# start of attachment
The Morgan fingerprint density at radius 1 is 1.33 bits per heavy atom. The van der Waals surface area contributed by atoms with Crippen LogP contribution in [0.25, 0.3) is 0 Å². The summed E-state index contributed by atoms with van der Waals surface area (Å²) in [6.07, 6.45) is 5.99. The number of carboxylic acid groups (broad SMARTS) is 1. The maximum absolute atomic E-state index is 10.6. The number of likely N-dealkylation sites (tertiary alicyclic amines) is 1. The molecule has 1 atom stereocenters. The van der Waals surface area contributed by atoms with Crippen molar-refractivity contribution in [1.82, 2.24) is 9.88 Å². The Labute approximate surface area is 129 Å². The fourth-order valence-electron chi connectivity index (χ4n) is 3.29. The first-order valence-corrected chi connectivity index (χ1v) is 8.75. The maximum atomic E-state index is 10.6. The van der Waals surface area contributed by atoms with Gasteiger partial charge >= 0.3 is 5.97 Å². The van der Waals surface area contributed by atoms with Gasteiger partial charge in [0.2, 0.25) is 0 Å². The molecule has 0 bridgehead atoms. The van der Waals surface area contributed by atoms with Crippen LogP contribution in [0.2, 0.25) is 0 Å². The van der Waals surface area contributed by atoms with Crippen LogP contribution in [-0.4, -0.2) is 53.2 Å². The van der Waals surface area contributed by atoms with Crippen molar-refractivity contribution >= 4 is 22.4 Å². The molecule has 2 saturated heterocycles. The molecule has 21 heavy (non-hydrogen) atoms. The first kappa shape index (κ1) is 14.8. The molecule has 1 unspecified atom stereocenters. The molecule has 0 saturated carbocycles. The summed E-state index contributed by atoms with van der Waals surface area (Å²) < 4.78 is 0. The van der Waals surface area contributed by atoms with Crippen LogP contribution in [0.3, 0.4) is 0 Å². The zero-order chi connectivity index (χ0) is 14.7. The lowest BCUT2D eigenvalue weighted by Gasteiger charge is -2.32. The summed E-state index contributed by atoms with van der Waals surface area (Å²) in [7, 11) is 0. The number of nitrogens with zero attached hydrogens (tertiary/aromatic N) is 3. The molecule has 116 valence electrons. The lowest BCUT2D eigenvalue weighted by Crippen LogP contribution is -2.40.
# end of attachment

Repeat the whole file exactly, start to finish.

The Morgan fingerprint density at radius 1 is 1.33 bits per heavy atom. The van der Waals surface area contributed by atoms with Crippen LogP contribution in [0.25, 0.3) is 0 Å². The summed E-state index contributed by atoms with van der Waals surface area (Å²) in [6.07, 6.45) is 5.99. The number of carboxylic acid groups (broad SMARTS) is 1. The maximum absolute atomic E-state index is 10.6. The number of likely N-dealkylation sites (tertiary alicyclic amines) is 1. The molecule has 1 atom stereocenters. The van der Waals surface area contributed by atoms with Crippen molar-refractivity contribution in [1.82, 2.24) is 9.88 Å². The Labute approximate surface area is 129 Å². The fourth-order valence-electron chi connectivity index (χ4n) is 3.29. The first-order valence-corrected chi connectivity index (χ1v) is 8.75. The maximum atomic E-state index is 10.6. The van der Waals surface area contributed by atoms with Gasteiger partial charge >= 0.3 is 5.97 Å². The van der Waals surface area contributed by atoms with Gasteiger partial charge in [0.2, 0.25) is 0 Å². The molecule has 0 bridgehead atoms. The van der Waals surface area contributed by atoms with Crippen LogP contribution in [0.2, 0.25) is 0 Å². The van der Waals surface area contributed by atoms with Crippen LogP contribution in [-0.4, -0.2) is 53.2 Å². The van der Waals surface area contributed by atoms with Crippen molar-refractivity contribution >= 4 is 22.4 Å². The molecule has 2 saturated heterocycles. The molecule has 21 heavy (non-hydrogen) atoms. The first kappa shape index (κ1) is 14.8. The molecule has 1 unspecified atom stereocenters. The molecule has 0 saturated carbocycles. The summed E-state index contributed by atoms with van der Waals surface area (Å²) < 4.78 is 0. The van der Waals surface area contributed by atoms with Crippen LogP contribution in [0.3, 0.4) is 0 Å². The zero-order chi connectivity index (χ0) is 14.7. The lowest BCUT2D eigenvalue weighted by Gasteiger charge is -2.32. The summed E-state index contributed by atoms with van der Waals surface area (Å²) in [7, 11) is 0. The number of nitrogens with zero attached hydrogens (tertiary/aromatic N) is 3. The molecule has 116 valence electrons. The lowest BCUT2D eigenvalue weighted by Crippen LogP contribution is -2.40.